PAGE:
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Assessment of information resources for people with hypodontia

BDJ Open volume 4, Article number: 18001 (2018) | Download Citation



To assess the adequacy of patient information to support understanding and decision-making for people affected by hypodontia.


1) Questionnaire to understand the provision of patient information by dentists; 2) Systematic search to identify online open-access patient information; 3) Quality assessment of written patient information.


Questionnaire response rate was 49% (319/649); 91% examined and/or treated people with hypodontia. Most general dentists referred patients to specialist services without providing written hypodontia information. The majority of dental specialists provide patient leaflets but less than a third used web-resources. Only 19% of respondents felt current resources were fit-for-purpose. Thirty-one patient resources (18 leaflets and 13 online) were assessed against quality criteria. The aim of the resource was seldom explicit, the content was often incomplete and variation in readability scores indicated high levels of literacy were required.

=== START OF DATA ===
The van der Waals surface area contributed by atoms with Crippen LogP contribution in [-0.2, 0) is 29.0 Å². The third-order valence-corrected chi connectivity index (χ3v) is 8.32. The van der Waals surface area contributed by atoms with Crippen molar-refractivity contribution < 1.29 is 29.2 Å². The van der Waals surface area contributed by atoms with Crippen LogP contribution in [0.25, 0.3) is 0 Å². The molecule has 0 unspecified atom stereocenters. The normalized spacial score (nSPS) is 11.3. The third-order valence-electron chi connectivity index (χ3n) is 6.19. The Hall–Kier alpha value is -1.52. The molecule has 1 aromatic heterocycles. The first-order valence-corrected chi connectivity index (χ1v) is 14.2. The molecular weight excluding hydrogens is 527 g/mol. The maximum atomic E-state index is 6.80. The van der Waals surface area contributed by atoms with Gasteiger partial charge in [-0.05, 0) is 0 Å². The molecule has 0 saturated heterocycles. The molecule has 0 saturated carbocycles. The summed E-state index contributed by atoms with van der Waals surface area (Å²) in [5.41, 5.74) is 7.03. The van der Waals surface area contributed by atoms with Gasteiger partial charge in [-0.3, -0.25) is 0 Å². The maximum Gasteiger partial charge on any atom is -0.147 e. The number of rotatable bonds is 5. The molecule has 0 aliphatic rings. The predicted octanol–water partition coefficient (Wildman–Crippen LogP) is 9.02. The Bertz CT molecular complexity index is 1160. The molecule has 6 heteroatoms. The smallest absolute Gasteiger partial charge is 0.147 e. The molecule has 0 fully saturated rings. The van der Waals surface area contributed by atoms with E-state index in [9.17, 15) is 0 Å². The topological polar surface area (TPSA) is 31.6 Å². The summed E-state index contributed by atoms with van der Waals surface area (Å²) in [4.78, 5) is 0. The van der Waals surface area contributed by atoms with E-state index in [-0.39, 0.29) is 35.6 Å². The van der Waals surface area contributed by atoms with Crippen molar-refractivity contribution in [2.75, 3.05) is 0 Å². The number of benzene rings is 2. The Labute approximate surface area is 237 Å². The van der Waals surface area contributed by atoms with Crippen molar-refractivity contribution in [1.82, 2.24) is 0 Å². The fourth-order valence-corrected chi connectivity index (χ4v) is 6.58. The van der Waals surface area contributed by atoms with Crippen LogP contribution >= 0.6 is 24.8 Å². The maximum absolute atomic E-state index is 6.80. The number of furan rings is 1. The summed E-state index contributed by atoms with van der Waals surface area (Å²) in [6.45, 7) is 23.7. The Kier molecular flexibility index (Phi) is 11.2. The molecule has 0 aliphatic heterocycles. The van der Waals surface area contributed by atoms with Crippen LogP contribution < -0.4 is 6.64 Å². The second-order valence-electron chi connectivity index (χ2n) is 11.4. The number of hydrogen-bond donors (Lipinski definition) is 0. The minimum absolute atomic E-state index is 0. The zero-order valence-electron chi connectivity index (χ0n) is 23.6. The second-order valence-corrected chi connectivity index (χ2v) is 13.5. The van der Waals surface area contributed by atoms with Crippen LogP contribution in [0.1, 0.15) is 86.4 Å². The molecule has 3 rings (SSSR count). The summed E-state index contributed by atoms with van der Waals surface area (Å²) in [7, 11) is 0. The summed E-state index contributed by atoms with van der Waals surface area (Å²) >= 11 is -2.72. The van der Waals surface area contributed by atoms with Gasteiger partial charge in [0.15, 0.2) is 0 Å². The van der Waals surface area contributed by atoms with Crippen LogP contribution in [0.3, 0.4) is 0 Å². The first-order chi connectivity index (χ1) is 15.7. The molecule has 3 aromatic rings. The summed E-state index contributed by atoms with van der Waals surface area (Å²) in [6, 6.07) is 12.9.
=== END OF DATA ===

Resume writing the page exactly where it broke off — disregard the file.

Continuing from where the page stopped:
Access to, and quality of, patient information for hypodontia is inadequate. Current resources are not sufficiently comprehensive to prepare young patients to engage in shared dental care decisions with their parents and/or dental professionals.


There is a need for improved access to, and provision of, information about hypodontia if dental professionals want to meet best practice guidance and involve patients in shared decision-making.